Once we got there and I had been wheel chaired in I was hooked up to tubes and machines, my blood pressure was super low, my temperature was super high.  Blood tests were done, machines were beeping.  I remember my mother in law arriving and gently stroking my hand.  I remember her promising she’d look after the children.  I remember a nurse trying to take a blood test and going wrong twice, blood spraying over her and the floor, and me watching it in slow motion.

I remember begging Jonathan to take me home.  I remember his face set rigid.  I remember my mum telling me no, I had to stay.

I was moved into high dependency and held there being tested for things, IV bags pumping into both hands.  Jonathan was allowed to stay with me.  I needed him with me and they made allowances.  I later realised it was because they weren’t sure I’d make it.

Repeatedly I begged them to check the baby and each time they refused.  They had to stabilise me or there was no point checking the baby.  I had to be okay for the baby to be okay.  I later found out they had assumed the baby wouldn’t have survived anyway.

The next day I crashed hard.  I was unconscious and Jonathan was watching doctors and nurses circling me, trying to revive me, my blood pressure dangerously low, my heart rate plummeting, machines blasting warnings.  Jonathan was watching me die.  He was trying to work out how to tell my mum, how to tell Miss Rose.  How to raise her without me there, how to help her cope with my death.  He’d accepted the baby wasn’t going to survive and now was having to come to terms with the fact I wouldn’t survive either.  He was working out how to say goodbye.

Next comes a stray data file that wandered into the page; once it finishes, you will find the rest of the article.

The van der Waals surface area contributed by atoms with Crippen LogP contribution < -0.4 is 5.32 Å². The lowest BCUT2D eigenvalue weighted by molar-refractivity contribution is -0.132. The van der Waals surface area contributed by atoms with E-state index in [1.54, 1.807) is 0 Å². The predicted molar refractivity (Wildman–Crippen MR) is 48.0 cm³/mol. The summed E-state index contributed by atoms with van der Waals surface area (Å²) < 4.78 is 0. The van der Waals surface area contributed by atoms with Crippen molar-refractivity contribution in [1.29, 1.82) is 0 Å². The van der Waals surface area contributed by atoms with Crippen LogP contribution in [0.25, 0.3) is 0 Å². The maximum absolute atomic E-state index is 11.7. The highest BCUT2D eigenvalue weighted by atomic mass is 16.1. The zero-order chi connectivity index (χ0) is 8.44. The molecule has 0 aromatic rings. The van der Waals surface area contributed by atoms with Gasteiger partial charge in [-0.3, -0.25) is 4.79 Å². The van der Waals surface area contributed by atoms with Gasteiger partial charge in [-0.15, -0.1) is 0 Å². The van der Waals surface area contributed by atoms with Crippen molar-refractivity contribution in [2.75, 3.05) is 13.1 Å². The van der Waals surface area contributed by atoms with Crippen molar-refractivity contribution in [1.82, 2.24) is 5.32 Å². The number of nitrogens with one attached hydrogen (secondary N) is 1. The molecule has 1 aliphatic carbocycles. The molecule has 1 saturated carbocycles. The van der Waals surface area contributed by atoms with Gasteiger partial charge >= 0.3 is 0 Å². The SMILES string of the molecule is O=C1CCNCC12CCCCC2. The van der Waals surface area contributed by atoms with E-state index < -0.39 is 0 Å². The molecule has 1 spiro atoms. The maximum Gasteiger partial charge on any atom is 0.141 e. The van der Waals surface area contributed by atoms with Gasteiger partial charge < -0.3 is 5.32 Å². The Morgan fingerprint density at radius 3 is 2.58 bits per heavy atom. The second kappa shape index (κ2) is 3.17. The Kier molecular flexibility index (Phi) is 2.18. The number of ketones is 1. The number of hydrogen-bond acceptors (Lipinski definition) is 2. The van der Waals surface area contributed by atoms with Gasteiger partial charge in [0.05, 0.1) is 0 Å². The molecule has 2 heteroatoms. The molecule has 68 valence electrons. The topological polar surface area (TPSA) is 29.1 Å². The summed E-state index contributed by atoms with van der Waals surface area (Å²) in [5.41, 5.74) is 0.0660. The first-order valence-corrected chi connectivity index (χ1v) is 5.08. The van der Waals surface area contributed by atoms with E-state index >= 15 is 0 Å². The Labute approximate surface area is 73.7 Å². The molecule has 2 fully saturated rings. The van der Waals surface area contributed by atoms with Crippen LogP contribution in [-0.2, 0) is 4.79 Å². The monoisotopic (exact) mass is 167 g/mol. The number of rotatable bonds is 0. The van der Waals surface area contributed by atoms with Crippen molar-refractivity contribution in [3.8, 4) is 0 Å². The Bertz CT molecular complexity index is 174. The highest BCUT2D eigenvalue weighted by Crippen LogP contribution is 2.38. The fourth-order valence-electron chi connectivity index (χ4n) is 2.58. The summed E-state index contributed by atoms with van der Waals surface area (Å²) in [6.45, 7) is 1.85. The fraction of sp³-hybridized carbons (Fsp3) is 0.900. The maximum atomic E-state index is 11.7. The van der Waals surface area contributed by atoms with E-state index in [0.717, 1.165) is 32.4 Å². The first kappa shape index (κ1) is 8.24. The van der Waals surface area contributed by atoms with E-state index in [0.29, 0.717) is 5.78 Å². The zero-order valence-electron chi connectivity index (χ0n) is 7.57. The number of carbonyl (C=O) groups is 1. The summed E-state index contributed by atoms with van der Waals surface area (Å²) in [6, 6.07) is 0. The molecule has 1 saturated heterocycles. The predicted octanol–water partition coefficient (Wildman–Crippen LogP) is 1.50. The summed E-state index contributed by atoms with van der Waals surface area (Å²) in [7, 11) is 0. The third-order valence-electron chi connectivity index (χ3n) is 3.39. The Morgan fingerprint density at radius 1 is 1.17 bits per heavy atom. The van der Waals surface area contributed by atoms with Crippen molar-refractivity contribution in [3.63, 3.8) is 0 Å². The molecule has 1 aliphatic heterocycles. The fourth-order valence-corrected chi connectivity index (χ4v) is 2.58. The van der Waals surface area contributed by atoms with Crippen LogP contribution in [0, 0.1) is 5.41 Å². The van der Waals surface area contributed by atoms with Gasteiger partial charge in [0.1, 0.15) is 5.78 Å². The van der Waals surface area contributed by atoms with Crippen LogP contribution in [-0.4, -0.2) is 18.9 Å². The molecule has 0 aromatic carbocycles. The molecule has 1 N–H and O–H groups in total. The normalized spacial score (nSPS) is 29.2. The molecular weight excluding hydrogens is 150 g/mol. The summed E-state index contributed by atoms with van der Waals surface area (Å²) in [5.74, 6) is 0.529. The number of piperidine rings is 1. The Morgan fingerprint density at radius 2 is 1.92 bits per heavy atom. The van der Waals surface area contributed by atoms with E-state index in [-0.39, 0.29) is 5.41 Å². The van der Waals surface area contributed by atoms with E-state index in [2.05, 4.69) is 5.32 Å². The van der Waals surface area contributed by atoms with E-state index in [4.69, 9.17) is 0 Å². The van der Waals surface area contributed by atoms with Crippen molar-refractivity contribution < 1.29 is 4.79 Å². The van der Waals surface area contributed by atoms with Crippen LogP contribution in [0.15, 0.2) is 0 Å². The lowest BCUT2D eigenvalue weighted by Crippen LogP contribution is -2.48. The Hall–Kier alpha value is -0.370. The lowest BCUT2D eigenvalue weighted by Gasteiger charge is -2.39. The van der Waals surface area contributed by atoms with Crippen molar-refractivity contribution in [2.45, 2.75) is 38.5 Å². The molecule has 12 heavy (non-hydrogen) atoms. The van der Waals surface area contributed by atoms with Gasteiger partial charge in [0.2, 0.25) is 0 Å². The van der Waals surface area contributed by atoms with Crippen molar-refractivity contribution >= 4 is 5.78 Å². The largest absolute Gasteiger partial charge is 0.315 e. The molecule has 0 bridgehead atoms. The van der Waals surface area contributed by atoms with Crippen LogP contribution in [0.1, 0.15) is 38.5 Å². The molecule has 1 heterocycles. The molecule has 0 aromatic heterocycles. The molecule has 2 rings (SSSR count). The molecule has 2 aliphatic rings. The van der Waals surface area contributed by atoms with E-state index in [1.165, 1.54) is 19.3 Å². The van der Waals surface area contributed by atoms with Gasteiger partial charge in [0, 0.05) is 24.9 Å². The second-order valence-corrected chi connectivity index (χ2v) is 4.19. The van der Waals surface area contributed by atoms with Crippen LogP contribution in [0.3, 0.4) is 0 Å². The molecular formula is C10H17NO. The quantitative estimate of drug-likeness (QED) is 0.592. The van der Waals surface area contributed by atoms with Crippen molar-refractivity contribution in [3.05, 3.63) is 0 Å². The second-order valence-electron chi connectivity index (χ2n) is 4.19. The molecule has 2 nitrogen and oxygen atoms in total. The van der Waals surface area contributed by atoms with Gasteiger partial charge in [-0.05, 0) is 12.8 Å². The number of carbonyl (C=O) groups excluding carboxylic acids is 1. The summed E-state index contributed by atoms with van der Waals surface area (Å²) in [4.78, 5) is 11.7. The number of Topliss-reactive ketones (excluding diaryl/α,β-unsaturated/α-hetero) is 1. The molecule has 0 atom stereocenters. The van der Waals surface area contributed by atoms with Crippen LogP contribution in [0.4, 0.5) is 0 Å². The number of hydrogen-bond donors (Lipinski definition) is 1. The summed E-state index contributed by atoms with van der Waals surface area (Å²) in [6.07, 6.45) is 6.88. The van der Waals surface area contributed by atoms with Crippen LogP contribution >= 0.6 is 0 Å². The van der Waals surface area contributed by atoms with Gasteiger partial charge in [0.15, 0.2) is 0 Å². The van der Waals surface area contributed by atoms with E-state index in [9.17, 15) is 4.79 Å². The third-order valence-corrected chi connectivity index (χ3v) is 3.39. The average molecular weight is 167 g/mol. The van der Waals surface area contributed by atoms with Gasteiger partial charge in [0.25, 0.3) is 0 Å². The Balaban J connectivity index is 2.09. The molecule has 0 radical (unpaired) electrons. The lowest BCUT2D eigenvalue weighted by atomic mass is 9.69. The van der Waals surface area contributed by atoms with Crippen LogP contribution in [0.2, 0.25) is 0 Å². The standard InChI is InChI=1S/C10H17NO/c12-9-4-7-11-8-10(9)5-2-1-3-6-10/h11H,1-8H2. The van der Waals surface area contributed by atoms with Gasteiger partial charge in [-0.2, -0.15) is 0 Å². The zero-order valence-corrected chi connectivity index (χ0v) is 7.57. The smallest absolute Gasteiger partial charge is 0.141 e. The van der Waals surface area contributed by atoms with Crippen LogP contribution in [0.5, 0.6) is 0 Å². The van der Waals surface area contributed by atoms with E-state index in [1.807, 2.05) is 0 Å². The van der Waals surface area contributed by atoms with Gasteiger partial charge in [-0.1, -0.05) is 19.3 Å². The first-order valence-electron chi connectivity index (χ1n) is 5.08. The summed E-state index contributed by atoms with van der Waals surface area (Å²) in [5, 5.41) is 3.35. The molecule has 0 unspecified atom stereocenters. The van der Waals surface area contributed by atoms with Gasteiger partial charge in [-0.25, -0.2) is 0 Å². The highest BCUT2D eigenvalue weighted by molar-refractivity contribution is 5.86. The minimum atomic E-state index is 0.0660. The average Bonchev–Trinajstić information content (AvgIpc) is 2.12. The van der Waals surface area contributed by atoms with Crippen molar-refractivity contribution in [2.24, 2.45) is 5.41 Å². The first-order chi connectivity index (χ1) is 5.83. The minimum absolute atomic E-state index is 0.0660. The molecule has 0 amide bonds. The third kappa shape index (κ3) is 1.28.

This was one year ago.  I’m typing this at home with Baby Boo in my arms, a healthy and perfect seven month old who not only survived but wasn’t damaged by it.  Jonathan was at my side every step of the way and he still is.  Every subsequent hospital stay he was with me.  He was holding my hair back, he was helping me drag equipment to the toilet and helping me on and off.  He was cleaning me up, helping me eat, watching me sleep.

Everything is okay now.  Better than okay.  My family is gorgeous, my relationship is wonderful, my career is starting to go places.  My dedication I saw in my partner, my mother, my mother in law, these wonderful people who put their all into caring for me and my children in my time of desperate need, have given me a sense of such security and safety.  I feel like the luckiest girl in the world.

And yet I’m not over it.

I feel like I should be.  I feel like I should have moved on.  It’s been a whole year now.  I’m here, my baby’s here, my family is together.  But I’m not over it.

I’m still afraid.  And I know Jonathan’s still afraid.

My immune system never recovered fully.  My body never got back to full strength.  Fighting off the bug whilst sustaining a pregnancy was too much in some ways and I’m left weakened.  I catch every bug going and I catch them hard.  I’ve been collapsed on the ground vomiting whilst Jon’s cleaned me up and cared for the children.  I’ve been violently shaking before passing out whilst Jon’s held my hand and tried to keep me safe.  I’ve been so dizzy that I’ve fallen down the stairs.  I get ill.  I get really, really ill.  Whilst it was a year ago and life has moved on, I keep getting hard reminders of how close I came.  How close I could still get.

I’m not over it.

I’m frightened.